A bid to get tough with anyone who fails to cover certain loads of loose material in the back of trucks in Arkansas has died while a separate effort to create a database to track drug test results of perspective truck drivers has moved onto the governor’s desk.
The House Public Transportation Committee rejected a bill – SB8 – to require a motor vehicle or trailer with an open bed and transporting sand, gravel or rock on public streets or highways to secure such loads with a cover to prevent the load from “dropping, sifting, leaking, or otherwise escaping.” The Senate previously approved it by unanimous consent.
Violators would have faced $500 fines.
State law now requires covers on trucks built after Sept. 30, 2001. Trucks built on or before that date can transport uncovered loads if the top of the trailer bed is at least six inches above the height of the load, measured at the load’s perimeter.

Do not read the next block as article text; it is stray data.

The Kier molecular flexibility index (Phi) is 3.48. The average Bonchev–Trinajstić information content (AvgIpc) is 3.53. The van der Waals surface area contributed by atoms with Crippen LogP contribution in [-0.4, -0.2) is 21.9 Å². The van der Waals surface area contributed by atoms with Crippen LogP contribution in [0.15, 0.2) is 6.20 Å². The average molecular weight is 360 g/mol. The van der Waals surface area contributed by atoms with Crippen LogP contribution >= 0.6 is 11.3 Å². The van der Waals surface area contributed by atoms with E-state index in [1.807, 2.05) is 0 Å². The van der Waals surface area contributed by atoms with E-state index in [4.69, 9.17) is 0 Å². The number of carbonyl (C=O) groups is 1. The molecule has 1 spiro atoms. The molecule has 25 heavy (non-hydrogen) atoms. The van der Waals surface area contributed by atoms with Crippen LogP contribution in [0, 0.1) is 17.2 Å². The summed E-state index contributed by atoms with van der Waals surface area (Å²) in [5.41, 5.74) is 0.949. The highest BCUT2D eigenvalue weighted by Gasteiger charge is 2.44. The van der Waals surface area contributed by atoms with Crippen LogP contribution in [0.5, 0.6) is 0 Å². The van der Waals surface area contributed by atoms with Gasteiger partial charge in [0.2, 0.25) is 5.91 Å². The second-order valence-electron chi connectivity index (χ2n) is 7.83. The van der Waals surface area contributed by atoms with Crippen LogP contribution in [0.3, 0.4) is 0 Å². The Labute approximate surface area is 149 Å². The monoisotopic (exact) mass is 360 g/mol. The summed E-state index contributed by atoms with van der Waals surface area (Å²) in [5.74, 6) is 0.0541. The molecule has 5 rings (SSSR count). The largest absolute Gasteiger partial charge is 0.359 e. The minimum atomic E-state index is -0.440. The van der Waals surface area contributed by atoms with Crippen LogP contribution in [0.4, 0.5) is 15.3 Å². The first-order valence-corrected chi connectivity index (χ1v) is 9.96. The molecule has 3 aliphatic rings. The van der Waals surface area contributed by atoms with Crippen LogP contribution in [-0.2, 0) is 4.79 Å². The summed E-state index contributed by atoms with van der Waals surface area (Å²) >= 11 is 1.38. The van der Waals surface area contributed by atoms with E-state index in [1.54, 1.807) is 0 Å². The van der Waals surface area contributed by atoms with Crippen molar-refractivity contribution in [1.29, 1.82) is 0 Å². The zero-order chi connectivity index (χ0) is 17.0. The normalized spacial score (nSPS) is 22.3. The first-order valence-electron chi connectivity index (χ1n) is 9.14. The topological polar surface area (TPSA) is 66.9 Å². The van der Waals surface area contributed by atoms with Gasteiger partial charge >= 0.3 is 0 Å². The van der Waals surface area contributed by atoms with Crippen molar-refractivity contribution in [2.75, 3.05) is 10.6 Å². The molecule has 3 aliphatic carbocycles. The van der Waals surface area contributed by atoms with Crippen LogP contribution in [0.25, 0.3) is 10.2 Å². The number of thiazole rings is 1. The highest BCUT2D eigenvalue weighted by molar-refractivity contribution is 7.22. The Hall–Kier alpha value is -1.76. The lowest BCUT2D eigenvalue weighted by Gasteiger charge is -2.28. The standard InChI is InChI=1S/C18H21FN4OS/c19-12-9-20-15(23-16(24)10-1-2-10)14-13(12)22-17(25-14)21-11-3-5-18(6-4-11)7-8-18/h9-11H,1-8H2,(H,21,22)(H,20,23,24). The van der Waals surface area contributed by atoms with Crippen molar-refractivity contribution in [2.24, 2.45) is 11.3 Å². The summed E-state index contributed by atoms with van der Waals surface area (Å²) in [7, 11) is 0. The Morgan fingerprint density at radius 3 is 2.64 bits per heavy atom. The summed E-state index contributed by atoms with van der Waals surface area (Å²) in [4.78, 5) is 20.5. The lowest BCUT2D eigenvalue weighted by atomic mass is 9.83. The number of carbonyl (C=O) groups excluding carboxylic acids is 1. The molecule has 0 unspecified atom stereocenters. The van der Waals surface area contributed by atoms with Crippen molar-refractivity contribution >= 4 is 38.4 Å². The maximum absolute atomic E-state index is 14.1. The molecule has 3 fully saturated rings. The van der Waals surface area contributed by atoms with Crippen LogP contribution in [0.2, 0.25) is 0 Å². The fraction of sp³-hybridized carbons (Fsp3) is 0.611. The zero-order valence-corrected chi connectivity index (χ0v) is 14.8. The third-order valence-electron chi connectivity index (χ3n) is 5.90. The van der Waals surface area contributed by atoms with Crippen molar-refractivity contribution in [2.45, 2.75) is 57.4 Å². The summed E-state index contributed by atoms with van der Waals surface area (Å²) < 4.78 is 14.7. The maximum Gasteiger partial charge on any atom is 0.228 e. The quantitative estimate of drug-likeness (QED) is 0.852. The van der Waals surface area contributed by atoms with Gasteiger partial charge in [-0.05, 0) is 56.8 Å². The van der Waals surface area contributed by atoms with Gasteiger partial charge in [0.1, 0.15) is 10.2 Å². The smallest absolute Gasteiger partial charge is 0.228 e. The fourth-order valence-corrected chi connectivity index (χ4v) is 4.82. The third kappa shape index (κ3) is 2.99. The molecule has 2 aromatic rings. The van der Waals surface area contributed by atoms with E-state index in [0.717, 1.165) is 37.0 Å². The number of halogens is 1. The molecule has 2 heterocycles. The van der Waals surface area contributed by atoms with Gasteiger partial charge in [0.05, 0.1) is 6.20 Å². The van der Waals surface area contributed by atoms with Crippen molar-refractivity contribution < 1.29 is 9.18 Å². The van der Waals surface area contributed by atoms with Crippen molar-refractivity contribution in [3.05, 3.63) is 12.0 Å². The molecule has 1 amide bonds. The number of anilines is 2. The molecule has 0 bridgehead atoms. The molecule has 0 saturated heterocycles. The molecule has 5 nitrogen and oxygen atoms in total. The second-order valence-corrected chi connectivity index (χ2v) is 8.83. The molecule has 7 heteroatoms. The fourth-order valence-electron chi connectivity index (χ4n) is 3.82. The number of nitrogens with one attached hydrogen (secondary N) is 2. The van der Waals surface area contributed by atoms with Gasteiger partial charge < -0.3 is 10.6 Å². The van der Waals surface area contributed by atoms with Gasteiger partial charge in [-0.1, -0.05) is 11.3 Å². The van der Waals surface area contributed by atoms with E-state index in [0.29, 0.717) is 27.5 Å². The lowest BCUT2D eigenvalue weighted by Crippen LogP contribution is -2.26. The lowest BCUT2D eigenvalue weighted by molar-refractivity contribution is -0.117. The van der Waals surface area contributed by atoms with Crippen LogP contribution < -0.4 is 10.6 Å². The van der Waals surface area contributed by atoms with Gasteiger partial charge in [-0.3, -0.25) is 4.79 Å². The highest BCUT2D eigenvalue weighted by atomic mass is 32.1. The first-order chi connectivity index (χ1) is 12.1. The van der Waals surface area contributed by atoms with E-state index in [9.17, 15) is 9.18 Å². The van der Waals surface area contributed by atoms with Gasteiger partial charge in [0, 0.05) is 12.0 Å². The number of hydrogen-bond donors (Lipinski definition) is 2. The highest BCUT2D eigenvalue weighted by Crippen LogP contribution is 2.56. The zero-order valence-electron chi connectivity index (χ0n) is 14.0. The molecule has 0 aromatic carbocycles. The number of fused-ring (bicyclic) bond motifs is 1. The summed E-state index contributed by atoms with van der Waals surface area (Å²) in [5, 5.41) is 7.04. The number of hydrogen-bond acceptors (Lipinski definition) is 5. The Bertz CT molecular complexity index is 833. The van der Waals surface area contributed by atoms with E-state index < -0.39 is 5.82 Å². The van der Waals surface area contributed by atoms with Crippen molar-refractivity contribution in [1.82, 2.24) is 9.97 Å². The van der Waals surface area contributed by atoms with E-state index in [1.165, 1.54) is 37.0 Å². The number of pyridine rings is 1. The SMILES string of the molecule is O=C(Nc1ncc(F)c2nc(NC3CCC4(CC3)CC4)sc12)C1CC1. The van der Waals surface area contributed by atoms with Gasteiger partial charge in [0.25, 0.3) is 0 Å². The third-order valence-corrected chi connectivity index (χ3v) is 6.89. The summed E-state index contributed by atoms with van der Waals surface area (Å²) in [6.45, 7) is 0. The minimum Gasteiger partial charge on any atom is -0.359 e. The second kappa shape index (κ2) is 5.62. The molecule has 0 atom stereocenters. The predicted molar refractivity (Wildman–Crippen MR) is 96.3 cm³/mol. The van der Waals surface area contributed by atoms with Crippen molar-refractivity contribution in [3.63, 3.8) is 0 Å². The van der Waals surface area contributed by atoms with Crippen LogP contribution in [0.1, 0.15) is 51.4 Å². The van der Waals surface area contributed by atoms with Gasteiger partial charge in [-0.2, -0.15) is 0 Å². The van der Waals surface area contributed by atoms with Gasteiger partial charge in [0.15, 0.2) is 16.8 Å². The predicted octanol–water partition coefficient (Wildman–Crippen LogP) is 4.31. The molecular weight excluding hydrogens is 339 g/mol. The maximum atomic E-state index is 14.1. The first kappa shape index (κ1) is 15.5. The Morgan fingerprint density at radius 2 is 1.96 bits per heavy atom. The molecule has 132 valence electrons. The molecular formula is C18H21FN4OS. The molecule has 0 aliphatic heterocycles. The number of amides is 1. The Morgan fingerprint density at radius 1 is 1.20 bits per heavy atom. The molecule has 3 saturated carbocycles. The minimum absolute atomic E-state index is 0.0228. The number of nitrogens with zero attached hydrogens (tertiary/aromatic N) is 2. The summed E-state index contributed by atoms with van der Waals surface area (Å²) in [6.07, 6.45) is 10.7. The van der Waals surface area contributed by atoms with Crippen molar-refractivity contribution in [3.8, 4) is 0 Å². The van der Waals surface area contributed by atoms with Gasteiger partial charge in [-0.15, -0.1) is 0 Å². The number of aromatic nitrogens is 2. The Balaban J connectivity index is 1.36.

Sen. Kim Hendren, R-Gravette, said the expanded rule is needed because it would reduce the number of windshields being cracked by flying debris, the Arkansas News Bureau reported. He also said it isn’t always possible to tell by sight if a truck was built before or after the cutoff date.
Opponents included county judges, who fought against the bill because of the cost related to purchasing tarps for county trucks.
Hendren tried to alleviate that concern by filing legislation that would distribute $10,000 to each of the state’s counties from the state’s revenue surplus, the News Bureau reported.
House and Senate lawmakers approved a bill – HB2391 – that is intended to keep truckers who fail drug tests for one employer from applying for a job elsewhere. It now heads to Gov. Mike Beebe’s desk.
Sponsored by Rep. Sandra Prater, D-Jacksonville, the bill would put the person’s drug test in a database. Companies could access the information for $1.
Similar protections already are in place in North Carolina, Oregon, Texas and Washington, the News Bureau